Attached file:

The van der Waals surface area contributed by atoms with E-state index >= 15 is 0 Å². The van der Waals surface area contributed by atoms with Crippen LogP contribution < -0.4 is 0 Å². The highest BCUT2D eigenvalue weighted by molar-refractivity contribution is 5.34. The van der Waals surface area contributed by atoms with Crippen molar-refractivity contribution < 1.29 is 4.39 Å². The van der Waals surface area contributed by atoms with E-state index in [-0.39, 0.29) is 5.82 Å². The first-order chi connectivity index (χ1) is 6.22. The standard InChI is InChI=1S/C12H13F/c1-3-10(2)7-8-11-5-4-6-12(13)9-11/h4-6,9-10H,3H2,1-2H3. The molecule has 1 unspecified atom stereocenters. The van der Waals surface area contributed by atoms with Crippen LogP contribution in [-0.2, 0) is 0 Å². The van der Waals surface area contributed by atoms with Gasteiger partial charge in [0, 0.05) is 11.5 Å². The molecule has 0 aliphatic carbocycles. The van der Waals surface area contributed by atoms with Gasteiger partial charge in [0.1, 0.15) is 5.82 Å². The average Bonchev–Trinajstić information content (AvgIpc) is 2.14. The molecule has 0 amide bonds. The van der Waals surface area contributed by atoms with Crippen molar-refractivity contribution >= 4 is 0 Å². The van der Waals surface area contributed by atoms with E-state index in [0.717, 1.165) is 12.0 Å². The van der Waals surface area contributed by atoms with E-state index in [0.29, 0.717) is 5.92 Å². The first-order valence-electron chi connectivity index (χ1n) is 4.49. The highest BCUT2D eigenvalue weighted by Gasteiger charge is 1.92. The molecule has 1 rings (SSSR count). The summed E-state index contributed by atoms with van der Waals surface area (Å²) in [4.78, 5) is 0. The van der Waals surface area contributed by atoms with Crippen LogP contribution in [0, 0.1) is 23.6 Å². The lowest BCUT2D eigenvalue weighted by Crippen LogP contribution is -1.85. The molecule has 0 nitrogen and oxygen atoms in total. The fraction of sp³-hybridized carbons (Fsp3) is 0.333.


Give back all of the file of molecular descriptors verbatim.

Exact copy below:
The van der Waals surface area contributed by atoms with E-state index >= 15 is 0 Å². The van der Waals surface area contributed by atoms with Crippen LogP contribution < -0.4 is 0 Å². The highest BCUT2D eigenvalue weighted by molar-refractivity contribution is 5.34. The van der Waals surface area contributed by atoms with Crippen molar-refractivity contribution < 1.29 is 4.39 Å². The van der Waals surface area contributed by atoms with E-state index in [-0.39, 0.29) is 5.82 Å². The first-order chi connectivity index (χ1) is 6.22. The standard InChI is InChI=1S/C12H13F/c1-3-10(2)7-8-11-5-4-6-12(13)9-11/h4-6,9-10H,3H2,1-2H3. The molecule has 1 unspecified atom stereocenters. The van der Waals surface area contributed by atoms with Crippen LogP contribution in [-0.2, 0) is 0 Å². The van der Waals surface area contributed by atoms with Gasteiger partial charge in [0, 0.05) is 11.5 Å². The molecule has 0 aliphatic carbocycles. The van der Waals surface area contributed by atoms with Gasteiger partial charge in [0.1, 0.15) is 5.82 Å². The average Bonchev–Trinajstić information content (AvgIpc) is 2.14. The molecule has 0 amide bonds. The van der Waals surface area contributed by atoms with Crippen molar-refractivity contribution >= 4 is 0 Å². The van der Waals surface area contributed by atoms with E-state index in [0.717, 1.165) is 12.0 Å². The van der Waals surface area contributed by atoms with E-state index in [0.29, 0.717) is 5.92 Å². The first-order valence-electron chi connectivity index (χ1n) is 4.49. The highest BCUT2D eigenvalue weighted by Gasteiger charge is 1.92. The molecule has 1 rings (SSSR count). The summed E-state index contributed by atoms with van der Waals surface area (Å²) in [4.78, 5) is 0. The van der Waals surface area contributed by atoms with Crippen LogP contribution in [0, 0.1) is 23.6 Å². The lowest BCUT2D eigenvalue weighted by Crippen LogP contribution is -1.85. The molecule has 0 nitrogen and oxygen atoms in total. The fraction of sp³-hybridized carbons (Fsp3) is 0.333.